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8 FAQs about Blastocyst Answered – What You Need to Know?

April 4, 2022

8 FAQs about Blastocyst Answered

Blastocyst

Pregnancy is one of the most thrilling and rewarding events in a woman’s life. This is an intricate process and your body undergoes several changes during this time. There are many myths and misconceptions about how fertilization takes place and what happens when an embryo is formed.

Pregnancy is generally divided into three trimesters but mother and fetus experience several changes almost every week throughout the process. After intercourse, sperm fertilizes the egg to produce a zygote. The cell division continues while the zygote travels down the fallopian tube and before entering the uterus it changes into a blastocyst.

Progesterone is a hormone that plays a role in many body functions including preparing the uterus for the implantation of a fertilized egg. When a woman has low levels of progesterone in her body, she may experience a shorter luteal phase, hormone imbalance (sometimes estrogen dominance), spotting before periods, early miscarriages, or infertility. If you suspect you have low progesterone, there are saliva hormone test kits that allow you to test your levels in the privacy of your home. There are several ways you may try to improve your progesterone levels and luckily, progesterone creams are common and available over-the-counter.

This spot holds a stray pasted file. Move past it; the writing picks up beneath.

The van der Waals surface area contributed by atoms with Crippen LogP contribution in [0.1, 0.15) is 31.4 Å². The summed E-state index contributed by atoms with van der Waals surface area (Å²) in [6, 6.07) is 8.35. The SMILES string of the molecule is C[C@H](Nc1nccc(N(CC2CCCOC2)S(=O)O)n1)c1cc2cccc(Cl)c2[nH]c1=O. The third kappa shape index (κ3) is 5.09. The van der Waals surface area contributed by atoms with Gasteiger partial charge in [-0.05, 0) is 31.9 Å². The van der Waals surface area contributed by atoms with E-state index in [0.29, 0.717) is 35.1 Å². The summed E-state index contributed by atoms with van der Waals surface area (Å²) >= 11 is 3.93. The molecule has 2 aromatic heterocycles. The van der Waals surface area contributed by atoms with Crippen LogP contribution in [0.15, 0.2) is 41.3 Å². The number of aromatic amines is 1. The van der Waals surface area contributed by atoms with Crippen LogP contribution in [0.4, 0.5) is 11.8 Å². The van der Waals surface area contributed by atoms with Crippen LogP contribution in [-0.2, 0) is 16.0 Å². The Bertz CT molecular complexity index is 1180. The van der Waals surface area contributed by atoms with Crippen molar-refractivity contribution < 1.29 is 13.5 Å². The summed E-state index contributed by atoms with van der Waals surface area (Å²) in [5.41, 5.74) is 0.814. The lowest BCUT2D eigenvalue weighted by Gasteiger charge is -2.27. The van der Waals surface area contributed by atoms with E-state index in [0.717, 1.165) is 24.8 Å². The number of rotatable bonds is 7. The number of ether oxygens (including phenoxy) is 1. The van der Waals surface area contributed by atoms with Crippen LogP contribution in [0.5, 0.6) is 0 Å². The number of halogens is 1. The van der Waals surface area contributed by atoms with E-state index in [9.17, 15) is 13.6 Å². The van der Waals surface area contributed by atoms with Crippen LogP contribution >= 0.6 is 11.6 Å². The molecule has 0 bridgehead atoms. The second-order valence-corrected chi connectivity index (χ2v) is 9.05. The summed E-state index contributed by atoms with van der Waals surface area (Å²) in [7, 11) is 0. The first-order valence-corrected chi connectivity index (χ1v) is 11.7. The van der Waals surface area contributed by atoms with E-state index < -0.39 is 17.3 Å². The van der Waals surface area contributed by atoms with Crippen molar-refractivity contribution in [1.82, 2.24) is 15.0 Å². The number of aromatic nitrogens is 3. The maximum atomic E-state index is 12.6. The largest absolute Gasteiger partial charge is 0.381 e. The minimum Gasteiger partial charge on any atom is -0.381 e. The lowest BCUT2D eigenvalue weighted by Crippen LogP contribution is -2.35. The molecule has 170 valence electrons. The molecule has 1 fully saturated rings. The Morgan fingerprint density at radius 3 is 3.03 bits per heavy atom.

What is a Blastocyst?

Implantation is a very complex process as there are a number of things happening during the first week of pregnancy. Conception or fertilation occurs within hours or days of sexual intercourse. Conception is when sperm joins an egg in the fallopian tube. In case of assisted pregnancy, especially in-vitro fertilization, conception can occur in a lab. Following that cell division then results in the formation of a zygote.

In biology, the term “blast” refers to immature cells, as stem cells. A blastocyst forms when a zygote undergoes cell divisions in the fallopian tube. We can say a blastocyst is a muddle of cells that divides enough times to become an embryo. When a zygote becomes a blastocyst, it is ready for implantation in the endometrium. Normally, a blastocyst is formed at day 5 or 6 of fertilization and has 60 to 100 cells distributed in two layers.

What is a Blastocyst Stage?

The blastocyst stage of the fetus development is when your embryo grows to an immature cluster of 60 to 100 cells. A blastocyst is a hollow embryo nurtured by the uterine fluids and is free to move within the uterine cavity. At the blastocyst stage, the embryo enters the uterus and attaches itself to the uterine lining or endometrium. This process is known as implantation and it is a critical step in the development of the fetus.

Some women feel cramping and pain when the embryo attaches itself to the endometrium. However, the symptoms of early pregnancy can vary from one woman to the next. Women must be mindful of every change they’re feeling and discuss it in detail with their doctor to avoid any complications.

What Percentage of the Fertilized Eggs Makes it to the Blastocyst?

In many ways, growing embryos to the blastocyst stage weeds out less promising embryos before transfer because only the hardiest, strongest, most “developmentally competent” embryos can advance to the blastocyst stage. Unfortunately the lower quality embryos “arrest” or stop growing.

Some studies suggest that in cases of assisted reproductive technique, under a controlled environment and modern equipment, some laboratories may be able to convert around 60 percent of their fertilized eggs into blastocysts. The success rate may change for different laboratories. However, a success rate less than 40 percent is generally not considered good.

Fertilized Eggs to Blastocysts

Is a Blastocyst a Baby?